In 1972, I left Ann Arbor, Michigan, and moved to Valley City, North Dakota, to take a position at Valley City State University, a small liberal arts college with an enrollment at the time of about 1000 students. VCSU sits on a picturesque, small campus, with some grand, old buildings, lots of trees, and the Sheyenne River flowing along the back side of the Music Building. Valley City is a small town with a population of about 8,000, and is well known for the Valley City Winter Show, an annual agricultural show that attracts exhibitors and visitors from all over the country. It is also known for the Hi-Line Bridge, one of the longest and highest single track railroad viaducts in the US. VCSU is one of 11 campuses that are part of the North Dakota University System. I was hired as Director of Jazz Band and Marching Band. My other teaching responsibilities included teaching private lessons to woodwind students, and also teaching theory and composition. In 1974 I was asked to assume the administrative position as Chair of the Music Department, and after a few years I was asked to become Chair of the Division of Fine Arts. This was a good fit for me at the time and brought me a little closer to my first love, art. I remained at VCSU until December 1990, when I moved to Boca Raton, Florida where I was hired as Chair of the Music Department at Florida Atlantic University.
At the core of my being, and in my heart and soul, I was always an artist. There was a tug-of-war in my life between art and music. Both of my parents were very accomplished musicians. My father worked in an office at DO ALL Tools in Detroit by day, and played in nightclubs by night with the Don Pablo Orchestra. He was also a private music teacher every Saturday at Hewitt’s Music Store and Studios in Dearborn. My father received his music training from the Detroit Institute of Music. My mother received her Bachelor’s Degree in Music from Wayne State University in Detroit. She was an exceptional French horn player, and upon graduation from Wayne State, was invited to audition for the New York Philharmonic. She decided, instead, to get married and worked as a Junior High Band Director in the Detroit Public Schools. My maternal grandfather, who was a tremendous artist, had the largest influence on me in my early childhood, ultimately causing a struggle within me between my love and respect for my parents and the love and respect for my grandfather. My grandfather passed away when I was 12 years old, and although I followed the path of art as a freshman in high school, I was drawn to music in my junior year, and the rest, as they say, is history.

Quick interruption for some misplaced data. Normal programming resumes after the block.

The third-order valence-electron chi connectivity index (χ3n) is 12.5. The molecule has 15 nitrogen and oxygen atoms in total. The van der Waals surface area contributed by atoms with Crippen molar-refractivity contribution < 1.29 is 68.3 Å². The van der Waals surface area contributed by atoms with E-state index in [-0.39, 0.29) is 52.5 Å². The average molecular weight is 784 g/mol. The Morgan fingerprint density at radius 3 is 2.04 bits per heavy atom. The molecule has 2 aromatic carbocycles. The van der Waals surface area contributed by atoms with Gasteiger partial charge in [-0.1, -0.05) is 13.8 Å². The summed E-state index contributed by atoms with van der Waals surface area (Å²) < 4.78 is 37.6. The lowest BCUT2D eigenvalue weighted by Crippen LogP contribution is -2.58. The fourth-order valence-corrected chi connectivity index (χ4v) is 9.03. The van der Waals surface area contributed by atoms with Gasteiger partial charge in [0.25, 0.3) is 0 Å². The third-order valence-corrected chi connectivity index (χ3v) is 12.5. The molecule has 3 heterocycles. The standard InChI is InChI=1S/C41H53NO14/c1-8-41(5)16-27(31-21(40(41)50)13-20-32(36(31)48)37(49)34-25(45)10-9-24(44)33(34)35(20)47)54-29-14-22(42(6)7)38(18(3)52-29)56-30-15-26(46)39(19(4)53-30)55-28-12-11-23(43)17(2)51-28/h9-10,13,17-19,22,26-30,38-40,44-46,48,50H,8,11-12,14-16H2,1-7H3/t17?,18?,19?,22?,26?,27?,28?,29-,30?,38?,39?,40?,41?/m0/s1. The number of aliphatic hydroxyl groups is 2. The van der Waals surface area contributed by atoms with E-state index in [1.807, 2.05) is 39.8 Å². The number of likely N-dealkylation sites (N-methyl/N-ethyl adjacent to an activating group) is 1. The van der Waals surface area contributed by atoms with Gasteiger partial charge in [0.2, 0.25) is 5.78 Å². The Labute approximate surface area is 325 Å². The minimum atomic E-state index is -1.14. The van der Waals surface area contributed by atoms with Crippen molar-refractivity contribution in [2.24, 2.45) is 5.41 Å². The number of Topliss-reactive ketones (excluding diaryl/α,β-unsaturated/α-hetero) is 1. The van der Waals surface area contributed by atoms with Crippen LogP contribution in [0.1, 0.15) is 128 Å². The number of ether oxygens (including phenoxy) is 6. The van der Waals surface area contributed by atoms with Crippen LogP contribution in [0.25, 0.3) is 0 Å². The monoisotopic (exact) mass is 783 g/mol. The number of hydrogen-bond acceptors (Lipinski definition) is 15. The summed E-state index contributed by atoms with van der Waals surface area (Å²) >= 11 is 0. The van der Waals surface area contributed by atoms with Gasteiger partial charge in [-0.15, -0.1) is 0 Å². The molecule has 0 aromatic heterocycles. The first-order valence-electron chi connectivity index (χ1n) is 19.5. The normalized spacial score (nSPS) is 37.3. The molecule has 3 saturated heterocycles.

Throughout my life, the struggle remained within me, wondering what would have happened had I pursued a career in art instead of music. I continued drawing and painting, and I enrolled in life-drawing classes from time to time. After retiring from my music career in 2012, I was finally able to return to my love of art, and I now can enjoy painting every day, and all day if I choose. There is no longer an inner struggle, and I am totally at peace with this choice.